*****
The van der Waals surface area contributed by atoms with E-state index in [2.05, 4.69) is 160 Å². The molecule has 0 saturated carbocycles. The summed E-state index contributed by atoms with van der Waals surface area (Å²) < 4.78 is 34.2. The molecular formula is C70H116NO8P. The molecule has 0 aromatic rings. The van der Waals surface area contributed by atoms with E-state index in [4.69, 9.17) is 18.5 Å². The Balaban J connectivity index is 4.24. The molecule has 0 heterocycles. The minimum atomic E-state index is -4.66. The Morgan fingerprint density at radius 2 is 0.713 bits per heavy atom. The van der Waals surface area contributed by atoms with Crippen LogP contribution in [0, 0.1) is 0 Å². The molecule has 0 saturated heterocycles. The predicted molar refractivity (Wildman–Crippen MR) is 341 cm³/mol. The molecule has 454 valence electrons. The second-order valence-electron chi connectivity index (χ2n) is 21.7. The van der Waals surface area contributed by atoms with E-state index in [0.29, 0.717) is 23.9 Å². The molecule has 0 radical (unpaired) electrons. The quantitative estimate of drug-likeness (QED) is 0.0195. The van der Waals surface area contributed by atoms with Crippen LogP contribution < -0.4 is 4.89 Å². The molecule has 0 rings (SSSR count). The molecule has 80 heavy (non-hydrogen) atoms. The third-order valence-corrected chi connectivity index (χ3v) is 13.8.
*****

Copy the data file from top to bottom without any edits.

The van der Waals surface area contributed by atoms with E-state index in [2.05, 4.69) is 160 Å². The molecule has 0 saturated carbocycles. The summed E-state index contributed by atoms with van der Waals surface area (Å²) < 4.78 is 34.2. The molecular formula is C70H116NO8P. The molecule has 0 aromatic rings. The van der Waals surface area contributed by atoms with E-state index in [4.69, 9.17) is 18.5 Å². The Balaban J connectivity index is 4.24. The molecule has 0 heterocycles. The minimum atomic E-state index is -4.66. The Morgan fingerprint density at radius 2 is 0.713 bits per heavy atom. The van der Waals surface area contributed by atoms with Crippen LogP contribution in [0, 0.1) is 0 Å². The molecule has 0 saturated heterocycles. The predicted molar refractivity (Wildman–Crippen MR) is 341 cm³/mol. The molecule has 454 valence electrons. The second-order valence-electron chi connectivity index (χ2n) is 21.7. The van der Waals surface area contributed by atoms with E-state index in [0.29, 0.717) is 23.9 Å². The molecule has 0 radical (unpaired) electrons. The quantitative estimate of drug-likeness (QED) is 0.0195. The van der Waals surface area contributed by atoms with Crippen LogP contribution < -0.4 is 4.89 Å². The molecule has 0 rings (SSSR count). The molecule has 80 heavy (non-hydrogen) atoms. The third-order valence-corrected chi connectivity index (χ3v) is 13.8.